[Zipple] Atalla Ghareb carves nativity scenes and other religious crafts, thousands a year, for Christians who come to his hometown on pilgrimage from around the world. Like Jesus himself, Atalla is from Palestine, and like Jesus' father Joseph, he's proud to earn a living as a woodworker.
[Ghareb] This is an ancient craft—since the time of our ancestors. I am proud of this—that I follow the example of St. Joseph and walk the same path.
[Zipple] Bethlehem's Christian community is one of the world's most ancient, but its future is increasingly uncertain. The past few decades Bethlehem's Christian population has been in free fall. In 1990 Christians were a majority of Bethlehem's residents. Today, they're less than 15 percent by many estimates. With thousands more fleeing the city every year, you can't help but wonder, will there be any Christians left here in the town of Christ's birth in the not too distant future.
And why are they leaving? Well, it's complicated.
[Ghareb] It is not just a little bit of suffering here. It is a lot of suffering.
[Zipple] Since 2003 Bethlehem has been circumscribed by a 26-foot military grade wall. The Israeli government constructed it, and argues that it's necessary to protect its citizens from acts of terrorism. But Palestinians say they live as prisoners in their own homes. The wall restricts movement, divides families and hampers the ability to find work.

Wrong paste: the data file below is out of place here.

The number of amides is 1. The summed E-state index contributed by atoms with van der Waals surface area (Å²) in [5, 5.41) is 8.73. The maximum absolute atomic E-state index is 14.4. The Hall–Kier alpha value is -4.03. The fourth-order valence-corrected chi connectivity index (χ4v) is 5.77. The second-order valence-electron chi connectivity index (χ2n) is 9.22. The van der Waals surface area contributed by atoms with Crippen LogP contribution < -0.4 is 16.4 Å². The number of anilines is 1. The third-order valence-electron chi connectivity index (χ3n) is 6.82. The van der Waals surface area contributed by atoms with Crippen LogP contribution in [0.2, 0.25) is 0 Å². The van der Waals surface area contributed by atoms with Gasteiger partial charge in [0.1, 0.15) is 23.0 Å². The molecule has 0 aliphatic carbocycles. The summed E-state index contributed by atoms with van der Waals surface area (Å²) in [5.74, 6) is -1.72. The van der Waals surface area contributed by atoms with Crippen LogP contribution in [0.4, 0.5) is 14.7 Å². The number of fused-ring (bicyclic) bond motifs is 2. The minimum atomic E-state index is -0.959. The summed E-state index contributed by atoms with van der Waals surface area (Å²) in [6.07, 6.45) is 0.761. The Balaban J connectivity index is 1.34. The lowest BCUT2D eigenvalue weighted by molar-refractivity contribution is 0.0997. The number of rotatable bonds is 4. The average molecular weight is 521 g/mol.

During a 2014 visit to Bethlehem, Pope Francis paused at the wall in silent prayer. Palestinians took it as a most welcomed sign: A pope acknowledging their suffering.
[Hanan Nasrallah] Living under occupation, it's not easy. It faces a lot of challenges. You know, the separation wall that cuts family from each other. People get humiliated at checkpoints. People do not have many opportunities to improve their living standards. So, therefore, Christians who can afford to, are trying to leave this country.
[Zipple] That's Hanan Nasrallah, a Palestinian Christian who works for Catholic Relief Services. Her organization has been helping local artisans like Atalla Ghareb to develop new fair trade markets for their crafts, increasing wages, and renovating their shops to improve worker health. It's all in hopes of stemming the exodus of Bethlehem's Christians.